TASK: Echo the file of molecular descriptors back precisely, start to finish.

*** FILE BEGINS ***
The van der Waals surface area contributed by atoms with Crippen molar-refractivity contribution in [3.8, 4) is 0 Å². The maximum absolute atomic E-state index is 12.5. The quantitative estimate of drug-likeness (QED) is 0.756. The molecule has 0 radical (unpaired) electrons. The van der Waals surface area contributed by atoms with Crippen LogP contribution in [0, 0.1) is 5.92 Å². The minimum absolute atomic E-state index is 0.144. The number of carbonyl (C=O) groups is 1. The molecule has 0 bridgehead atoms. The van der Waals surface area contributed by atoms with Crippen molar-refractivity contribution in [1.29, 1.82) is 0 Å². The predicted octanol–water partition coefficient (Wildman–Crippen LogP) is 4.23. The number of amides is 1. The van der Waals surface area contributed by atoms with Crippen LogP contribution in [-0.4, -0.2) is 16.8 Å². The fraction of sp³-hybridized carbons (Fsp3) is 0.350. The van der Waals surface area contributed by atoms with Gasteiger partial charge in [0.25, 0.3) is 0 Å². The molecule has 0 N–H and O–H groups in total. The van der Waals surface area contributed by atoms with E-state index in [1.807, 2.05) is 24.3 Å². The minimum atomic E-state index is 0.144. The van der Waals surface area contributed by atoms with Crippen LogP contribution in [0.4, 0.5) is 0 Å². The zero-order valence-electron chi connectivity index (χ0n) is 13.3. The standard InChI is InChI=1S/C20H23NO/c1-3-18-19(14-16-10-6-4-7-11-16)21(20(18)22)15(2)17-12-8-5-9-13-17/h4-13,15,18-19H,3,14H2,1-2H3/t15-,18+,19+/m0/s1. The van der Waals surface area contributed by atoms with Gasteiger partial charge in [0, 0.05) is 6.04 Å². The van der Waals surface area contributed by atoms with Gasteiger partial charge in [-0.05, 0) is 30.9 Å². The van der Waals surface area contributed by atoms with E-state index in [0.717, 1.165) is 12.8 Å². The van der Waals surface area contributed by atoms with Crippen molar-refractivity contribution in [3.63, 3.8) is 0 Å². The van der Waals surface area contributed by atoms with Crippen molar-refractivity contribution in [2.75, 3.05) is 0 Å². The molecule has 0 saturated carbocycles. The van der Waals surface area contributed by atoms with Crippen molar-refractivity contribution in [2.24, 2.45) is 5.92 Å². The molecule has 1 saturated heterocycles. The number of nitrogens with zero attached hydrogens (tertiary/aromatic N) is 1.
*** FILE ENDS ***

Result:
The van der Waals surface area contributed by atoms with Crippen molar-refractivity contribution in [3.8, 4) is 0 Å². The maximum absolute atomic E-state index is 12.5. The quantitative estimate of drug-likeness (QED) is 0.756. The molecule has 0 radical (unpaired) electrons. The van der Waals surface area contributed by atoms with Crippen LogP contribution in [0, 0.1) is 5.92 Å². The minimum absolute atomic E-state index is 0.144. The number of carbonyl (C=O) groups is 1. The molecule has 0 bridgehead atoms. The van der Waals surface area contributed by atoms with Crippen molar-refractivity contribution in [1.29, 1.82) is 0 Å². The predicted octanol–water partition coefficient (Wildman–Crippen LogP) is 4.23. The number of amides is 1. The van der Waals surface area contributed by atoms with Crippen LogP contribution in [-0.4, -0.2) is 16.8 Å². The fraction of sp³-hybridized carbons (Fsp3) is 0.350. The van der Waals surface area contributed by atoms with Gasteiger partial charge in [0.25, 0.3) is 0 Å². The molecule has 0 N–H and O–H groups in total. The van der Waals surface area contributed by atoms with E-state index in [1.807, 2.05) is 24.3 Å². The minimum atomic E-state index is 0.144. The van der Waals surface area contributed by atoms with Crippen LogP contribution in [0.4, 0.5) is 0 Å². The zero-order valence-electron chi connectivity index (χ0n) is 13.3. The standard InChI is InChI=1S/C20H23NO/c1-3-18-19(14-16-10-6-4-7-11-16)21(20(18)22)15(2)17-12-8-5-9-13-17/h4-13,15,18-19H,3,14H2,1-2H3/t15-,18+,19+/m0/s1. The van der Waals surface area contributed by atoms with Gasteiger partial charge in [0, 0.05) is 6.04 Å². The van der Waals surface area contributed by atoms with Gasteiger partial charge in [-0.05, 0) is 30.9 Å². The van der Waals surface area contributed by atoms with E-state index in [0.717, 1.165) is 12.8 Å². The van der Waals surface area contributed by atoms with Crippen molar-refractivity contribution in [3.63, 3.8) is 0 Å². The van der Waals surface area contributed by atoms with Crippen molar-refractivity contribution in [2.75, 3.05) is 0 Å². The molecule has 0 saturated carbocycles. The van der Waals surface area contributed by atoms with Crippen molar-refractivity contribution in [2.24, 2.45) is 5.92 Å². The molecule has 1 saturated heterocycles. The number of nitrogens with zero attached hydrogens (tertiary/aromatic N) is 1.